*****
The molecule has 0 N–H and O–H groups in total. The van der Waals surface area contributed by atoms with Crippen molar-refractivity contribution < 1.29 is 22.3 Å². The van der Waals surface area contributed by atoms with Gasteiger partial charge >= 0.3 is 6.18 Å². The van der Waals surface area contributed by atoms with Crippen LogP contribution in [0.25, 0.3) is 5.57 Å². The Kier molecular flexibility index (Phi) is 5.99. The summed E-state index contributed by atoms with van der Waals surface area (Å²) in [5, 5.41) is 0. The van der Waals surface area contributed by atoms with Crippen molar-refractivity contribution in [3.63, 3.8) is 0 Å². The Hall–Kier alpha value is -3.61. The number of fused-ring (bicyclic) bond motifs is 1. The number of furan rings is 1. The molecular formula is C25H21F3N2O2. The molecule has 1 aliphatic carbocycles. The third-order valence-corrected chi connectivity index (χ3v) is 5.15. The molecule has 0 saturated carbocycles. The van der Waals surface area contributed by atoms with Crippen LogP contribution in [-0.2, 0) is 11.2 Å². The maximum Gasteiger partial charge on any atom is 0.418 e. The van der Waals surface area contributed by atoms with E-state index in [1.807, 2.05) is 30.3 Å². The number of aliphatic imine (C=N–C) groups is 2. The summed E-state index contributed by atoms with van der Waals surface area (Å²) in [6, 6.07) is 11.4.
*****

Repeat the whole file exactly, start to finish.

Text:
The molecule has 0 N–H and O–H groups in total. The van der Waals surface area contributed by atoms with Crippen molar-refractivity contribution < 1.29 is 22.3 Å². The van der Waals surface area contributed by atoms with Gasteiger partial charge >= 0.3 is 6.18 Å². The van der Waals surface area contributed by atoms with Crippen LogP contribution in [0.25, 0.3) is 5.57 Å². The Kier molecular flexibility index (Phi) is 5.99. The summed E-state index contributed by atoms with van der Waals surface area (Å²) in [5, 5.41) is 0. The van der Waals surface area contributed by atoms with Crippen molar-refractivity contribution in [3.63, 3.8) is 0 Å². The Hall–Kier alpha value is -3.61. The number of fused-ring (bicyclic) bond motifs is 1. The number of furan rings is 1. The molecular formula is C25H21F3N2O2. The molecule has 1 aliphatic carbocycles. The third-order valence-corrected chi connectivity index (χ3v) is 5.15. The molecule has 0 saturated carbocycles. The van der Waals surface area contributed by atoms with Crippen LogP contribution in [-0.2, 0) is 11.2 Å². The maximum Gasteiger partial charge on any atom is 0.418 e. The van der Waals surface area contributed by atoms with E-state index in [1.807, 2.05) is 30.3 Å². The number of aliphatic imine (C=N–C) groups is 2. The summed E-state index contributed by atoms with van der Waals surface area (Å²) in [6, 6.07) is 11.4.